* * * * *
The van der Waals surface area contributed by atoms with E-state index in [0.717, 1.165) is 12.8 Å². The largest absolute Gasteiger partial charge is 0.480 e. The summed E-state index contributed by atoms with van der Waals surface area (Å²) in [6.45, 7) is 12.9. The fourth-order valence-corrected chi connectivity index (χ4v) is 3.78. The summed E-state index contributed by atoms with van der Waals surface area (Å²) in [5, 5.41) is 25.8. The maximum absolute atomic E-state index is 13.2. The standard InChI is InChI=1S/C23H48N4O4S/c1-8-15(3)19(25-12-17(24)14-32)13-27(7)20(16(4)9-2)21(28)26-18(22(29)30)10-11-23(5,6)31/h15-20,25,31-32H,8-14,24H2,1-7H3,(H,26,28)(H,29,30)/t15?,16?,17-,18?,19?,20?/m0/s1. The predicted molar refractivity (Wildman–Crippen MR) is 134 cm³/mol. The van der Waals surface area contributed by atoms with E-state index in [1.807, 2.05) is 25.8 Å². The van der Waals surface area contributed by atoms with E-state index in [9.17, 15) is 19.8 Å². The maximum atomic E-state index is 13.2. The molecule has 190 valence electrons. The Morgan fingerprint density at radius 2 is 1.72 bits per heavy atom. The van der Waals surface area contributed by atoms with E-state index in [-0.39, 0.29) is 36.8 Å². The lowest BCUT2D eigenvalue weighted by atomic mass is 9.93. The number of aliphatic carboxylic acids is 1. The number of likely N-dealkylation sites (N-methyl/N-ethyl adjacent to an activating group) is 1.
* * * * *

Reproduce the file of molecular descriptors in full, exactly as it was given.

The van der Waals surface area contributed by atoms with E-state index in [0.717, 1.165) is 12.8 Å². The largest absolute Gasteiger partial charge is 0.480 e. The summed E-state index contributed by atoms with van der Waals surface area (Å²) in [6.45, 7) is 12.9. The fourth-order valence-corrected chi connectivity index (χ4v) is 3.78. The summed E-state index contributed by atoms with van der Waals surface area (Å²) in [5, 5.41) is 25.8. The maximum absolute atomic E-state index is 13.2. The standard InChI is InChI=1S/C23H48N4O4S/c1-8-15(3)19(25-12-17(24)14-32)13-27(7)20(16(4)9-2)21(28)26-18(22(29)30)10-11-23(5,6)31/h15-20,25,31-32H,8-14,24H2,1-7H3,(H,26,28)(H,29,30)/t15?,16?,17-,18?,19?,20?/m0/s1. The predicted molar refractivity (Wildman–Crippen MR) is 134 cm³/mol. The van der Waals surface area contributed by atoms with E-state index in [1.807, 2.05) is 25.8 Å². The van der Waals surface area contributed by atoms with E-state index in [9.17, 15) is 19.8 Å². The maximum atomic E-state index is 13.2. The molecule has 190 valence electrons. The Morgan fingerprint density at radius 2 is 1.72 bits per heavy atom. The van der Waals surface area contributed by atoms with E-state index in [-0.39, 0.29) is 36.8 Å². The lowest BCUT2D eigenvalue weighted by atomic mass is 9.93. The number of aliphatic carboxylic acids is 1. The number of likely N-dealkylation sites (N-methyl/N-ethyl adjacent to an activating group) is 1.